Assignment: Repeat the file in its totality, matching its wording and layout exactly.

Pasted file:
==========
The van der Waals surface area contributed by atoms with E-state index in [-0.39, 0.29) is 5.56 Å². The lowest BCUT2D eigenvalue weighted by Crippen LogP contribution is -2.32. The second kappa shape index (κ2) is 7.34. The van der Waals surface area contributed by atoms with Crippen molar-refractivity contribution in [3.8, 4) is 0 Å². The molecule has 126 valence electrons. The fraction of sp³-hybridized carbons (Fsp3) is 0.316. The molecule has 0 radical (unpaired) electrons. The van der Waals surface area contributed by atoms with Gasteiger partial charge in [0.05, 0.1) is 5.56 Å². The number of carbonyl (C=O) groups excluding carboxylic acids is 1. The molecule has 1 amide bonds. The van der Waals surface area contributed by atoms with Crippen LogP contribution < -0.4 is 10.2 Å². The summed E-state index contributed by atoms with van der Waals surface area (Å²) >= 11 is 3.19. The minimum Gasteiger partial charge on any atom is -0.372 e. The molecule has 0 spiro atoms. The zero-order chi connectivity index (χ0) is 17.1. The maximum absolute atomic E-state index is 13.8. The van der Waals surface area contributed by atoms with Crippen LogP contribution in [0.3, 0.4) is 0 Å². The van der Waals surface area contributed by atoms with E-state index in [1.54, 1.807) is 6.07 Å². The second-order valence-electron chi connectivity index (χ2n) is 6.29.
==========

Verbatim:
The van der Waals surface area contributed by atoms with E-state index in [-0.39, 0.29) is 5.56 Å². The lowest BCUT2D eigenvalue weighted by Crippen LogP contribution is -2.32. The second kappa shape index (κ2) is 7.34. The van der Waals surface area contributed by atoms with Crippen molar-refractivity contribution in [3.8, 4) is 0 Å². The molecule has 126 valence electrons. The fraction of sp³-hybridized carbons (Fsp3) is 0.316. The molecule has 0 radical (unpaired) electrons. The van der Waals surface area contributed by atoms with Gasteiger partial charge in [0.05, 0.1) is 5.56 Å². The number of carbonyl (C=O) groups excluding carboxylic acids is 1. The molecule has 1 amide bonds. The van der Waals surface area contributed by atoms with Crippen LogP contribution < -0.4 is 10.2 Å². The summed E-state index contributed by atoms with van der Waals surface area (Å²) >= 11 is 3.19. The minimum Gasteiger partial charge on any atom is -0.372 e. The molecule has 0 spiro atoms. The zero-order chi connectivity index (χ0) is 17.1. The maximum absolute atomic E-state index is 13.8. The van der Waals surface area contributed by atoms with Crippen LogP contribution in [0.3, 0.4) is 0 Å². The van der Waals surface area contributed by atoms with E-state index in [1.54, 1.807) is 6.07 Å². The second-order valence-electron chi connectivity index (χ2n) is 6.29.